38. As regards the applicant’s political activities in Iran, the Court observes that he has claimed, inter alia, that he participated in the campaign for the opposition before and during the elections in 2009, that he worked with persons who were known to be opposed to the regime and that his work mainly entailed creating and publishing web pages. The Court finds that no information has emerged to indicate that the applicant’s political activities and engagement were anything more than peripheral. Furthermore, the Court notes that the domestic authorities considered that the applicant’s statements concerning his political activities were vague and lacking in details. The Court can see no reason to deviate from this assessment. Even at this late juncture, the applicant has failed to submit any detailed description of the webpages in question and their alleged critical content. Furthermore, and as the Government have underlined, the applicant has not submitted anything, apart from his own statements, to substantiate the existence of these web pages.
39. The Court also notes that the applicant has claimed that he was able to work with the web pages that contained the critical material until the elections in 2009. In other words, he was able to continue to publish material which was critical of the regime until the elections in 2009, even though he had been questioned in 2007 and despite the Iranian authorities being aware of his activities. The Court finds this remarkable, especially given that the applicant has stated that the material he had in his possession in 2007 did not differ from the material he had in his possession in 2009.
40. Furthermore, the Court observes that the applicant has not been summoned to appear before the Revolutionary Court since November 2009. It is also noted that the applicant has stated that his family in Iran has not been targeted because of his political activities. Lastly, it is observed that the applicant has not claimed to have continued his political activities following his arrival in Sweden.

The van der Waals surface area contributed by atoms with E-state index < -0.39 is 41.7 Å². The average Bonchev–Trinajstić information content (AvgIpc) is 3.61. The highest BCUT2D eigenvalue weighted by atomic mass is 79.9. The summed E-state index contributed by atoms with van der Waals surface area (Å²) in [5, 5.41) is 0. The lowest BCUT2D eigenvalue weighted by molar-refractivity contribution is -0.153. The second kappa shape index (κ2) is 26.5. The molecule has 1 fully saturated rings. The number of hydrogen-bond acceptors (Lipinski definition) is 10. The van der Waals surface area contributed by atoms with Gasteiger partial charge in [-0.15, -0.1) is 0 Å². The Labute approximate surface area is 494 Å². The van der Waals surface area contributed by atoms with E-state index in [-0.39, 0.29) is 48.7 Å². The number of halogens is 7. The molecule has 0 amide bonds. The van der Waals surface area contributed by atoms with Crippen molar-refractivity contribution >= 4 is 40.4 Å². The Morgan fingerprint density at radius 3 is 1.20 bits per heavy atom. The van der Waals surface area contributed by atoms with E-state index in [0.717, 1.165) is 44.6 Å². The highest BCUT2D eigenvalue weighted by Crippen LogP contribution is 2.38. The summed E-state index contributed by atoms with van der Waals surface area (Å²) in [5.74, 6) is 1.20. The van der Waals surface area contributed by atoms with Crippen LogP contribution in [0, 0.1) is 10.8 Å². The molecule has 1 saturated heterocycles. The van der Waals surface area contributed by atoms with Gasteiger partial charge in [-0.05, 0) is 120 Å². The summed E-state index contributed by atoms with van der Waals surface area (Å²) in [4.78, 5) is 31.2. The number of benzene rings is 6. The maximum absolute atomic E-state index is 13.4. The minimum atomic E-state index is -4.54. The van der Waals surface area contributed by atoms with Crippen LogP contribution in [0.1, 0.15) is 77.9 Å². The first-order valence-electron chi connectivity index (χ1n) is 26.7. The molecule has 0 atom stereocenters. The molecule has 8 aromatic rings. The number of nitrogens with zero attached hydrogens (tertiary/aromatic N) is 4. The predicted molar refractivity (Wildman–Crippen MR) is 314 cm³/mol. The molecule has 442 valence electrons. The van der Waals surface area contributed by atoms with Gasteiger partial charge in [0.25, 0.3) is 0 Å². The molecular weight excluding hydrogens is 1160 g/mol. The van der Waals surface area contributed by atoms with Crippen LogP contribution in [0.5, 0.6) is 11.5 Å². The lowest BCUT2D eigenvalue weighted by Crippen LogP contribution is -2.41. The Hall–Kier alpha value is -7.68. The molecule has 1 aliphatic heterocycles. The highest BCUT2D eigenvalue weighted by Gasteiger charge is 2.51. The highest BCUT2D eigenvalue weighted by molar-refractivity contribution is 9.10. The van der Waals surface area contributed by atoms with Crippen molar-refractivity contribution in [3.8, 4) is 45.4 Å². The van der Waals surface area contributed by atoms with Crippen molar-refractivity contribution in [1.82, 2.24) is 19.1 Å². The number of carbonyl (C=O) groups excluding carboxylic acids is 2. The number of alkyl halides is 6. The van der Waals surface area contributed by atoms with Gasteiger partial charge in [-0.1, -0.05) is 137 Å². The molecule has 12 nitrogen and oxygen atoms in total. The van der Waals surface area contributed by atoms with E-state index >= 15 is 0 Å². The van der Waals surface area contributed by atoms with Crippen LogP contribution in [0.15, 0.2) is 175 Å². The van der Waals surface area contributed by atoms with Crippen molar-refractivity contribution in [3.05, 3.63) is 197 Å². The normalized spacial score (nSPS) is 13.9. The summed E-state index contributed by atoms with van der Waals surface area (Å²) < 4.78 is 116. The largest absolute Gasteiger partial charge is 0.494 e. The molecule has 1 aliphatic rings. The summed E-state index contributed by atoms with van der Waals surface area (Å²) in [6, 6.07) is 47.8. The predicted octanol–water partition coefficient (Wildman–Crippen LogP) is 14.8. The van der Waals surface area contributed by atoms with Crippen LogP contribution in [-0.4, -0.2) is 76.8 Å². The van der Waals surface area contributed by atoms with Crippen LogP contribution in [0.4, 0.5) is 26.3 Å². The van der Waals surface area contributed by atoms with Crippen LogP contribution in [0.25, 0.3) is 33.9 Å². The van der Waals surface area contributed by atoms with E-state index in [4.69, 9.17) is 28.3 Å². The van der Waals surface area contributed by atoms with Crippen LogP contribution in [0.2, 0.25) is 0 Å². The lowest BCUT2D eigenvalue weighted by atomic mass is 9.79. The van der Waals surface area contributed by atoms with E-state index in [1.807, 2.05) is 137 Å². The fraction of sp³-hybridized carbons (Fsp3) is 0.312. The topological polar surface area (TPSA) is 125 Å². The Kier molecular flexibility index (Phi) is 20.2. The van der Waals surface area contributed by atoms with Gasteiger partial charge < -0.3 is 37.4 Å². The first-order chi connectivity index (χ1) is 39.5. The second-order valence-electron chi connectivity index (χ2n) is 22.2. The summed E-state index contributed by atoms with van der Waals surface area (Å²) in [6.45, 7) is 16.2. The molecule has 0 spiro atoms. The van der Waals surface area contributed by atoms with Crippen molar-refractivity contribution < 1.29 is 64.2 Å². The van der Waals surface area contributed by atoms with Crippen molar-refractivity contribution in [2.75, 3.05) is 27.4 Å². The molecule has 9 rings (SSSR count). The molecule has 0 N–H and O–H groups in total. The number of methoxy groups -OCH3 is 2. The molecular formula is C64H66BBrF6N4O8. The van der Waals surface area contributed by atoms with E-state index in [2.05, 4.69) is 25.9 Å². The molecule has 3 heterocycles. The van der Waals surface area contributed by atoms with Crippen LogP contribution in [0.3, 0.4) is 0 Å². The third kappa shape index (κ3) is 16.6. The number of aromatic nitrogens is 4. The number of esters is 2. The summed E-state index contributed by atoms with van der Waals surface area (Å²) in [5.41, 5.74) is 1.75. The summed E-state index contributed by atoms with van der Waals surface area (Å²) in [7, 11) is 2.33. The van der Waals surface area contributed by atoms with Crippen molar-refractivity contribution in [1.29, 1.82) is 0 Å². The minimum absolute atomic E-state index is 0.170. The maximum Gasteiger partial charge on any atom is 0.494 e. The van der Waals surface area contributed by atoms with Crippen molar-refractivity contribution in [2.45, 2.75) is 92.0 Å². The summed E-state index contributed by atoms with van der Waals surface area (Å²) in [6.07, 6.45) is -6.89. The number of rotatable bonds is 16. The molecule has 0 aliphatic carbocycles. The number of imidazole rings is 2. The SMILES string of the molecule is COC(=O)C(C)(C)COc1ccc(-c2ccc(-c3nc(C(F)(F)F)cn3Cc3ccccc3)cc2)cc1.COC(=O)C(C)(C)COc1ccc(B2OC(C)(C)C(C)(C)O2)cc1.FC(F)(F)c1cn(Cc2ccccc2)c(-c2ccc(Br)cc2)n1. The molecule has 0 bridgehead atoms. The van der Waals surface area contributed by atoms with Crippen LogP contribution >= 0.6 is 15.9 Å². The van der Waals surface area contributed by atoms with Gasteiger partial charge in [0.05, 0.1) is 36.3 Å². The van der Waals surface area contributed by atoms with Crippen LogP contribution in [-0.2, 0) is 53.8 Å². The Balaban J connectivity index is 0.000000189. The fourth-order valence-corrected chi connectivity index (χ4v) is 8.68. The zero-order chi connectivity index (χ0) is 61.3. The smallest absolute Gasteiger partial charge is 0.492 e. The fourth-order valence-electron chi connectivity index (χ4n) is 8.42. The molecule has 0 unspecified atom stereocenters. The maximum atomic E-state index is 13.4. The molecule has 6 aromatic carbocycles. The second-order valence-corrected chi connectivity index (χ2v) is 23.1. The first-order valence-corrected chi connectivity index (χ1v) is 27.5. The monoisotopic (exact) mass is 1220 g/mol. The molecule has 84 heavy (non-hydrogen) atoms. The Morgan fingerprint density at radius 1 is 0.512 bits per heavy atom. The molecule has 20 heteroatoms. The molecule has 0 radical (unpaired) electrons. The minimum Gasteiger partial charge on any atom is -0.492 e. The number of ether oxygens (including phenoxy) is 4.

41. As regards the applicant’s conversion, the Court observes that the applicant expressly stated, before the domestic authorities, that he did not wish to invoke his religious affiliation as a ground for asylum, since he felt that this was a private matter. The Court notes that the applicant had the opportunity to raise the question of his conversion during the oral hearing before the Migration Court but chose not to. This stance ultimately changed when the expulsion order against him became enforceable. Moreover, the applicant has claimed that he converted to Christianity only after arrival in Sweden and he has kept his faith a private matter. Against this background, and apart from the possible publication of the applicant’s image in connection with broadcasted church services, the transmission of which to the Iranian authorities is merely speculative, the Court finds that there is nothing to indicate that the Iranian authorities are aware of his conversion. Consequently, the Court considers that the applicant would not face a risk of ill‑treatment by the Iranian authorities on this ground.
42. In conclusion, the Court considers that the applicant has failed to substantiate that, if returned to Iran, he would face a real and concrete risk of being subjected to treatment contrary to Article 2 or 3 of the Convention. Consequently, his expulsion to Iran would not involve a violation of Article 2 or 3.”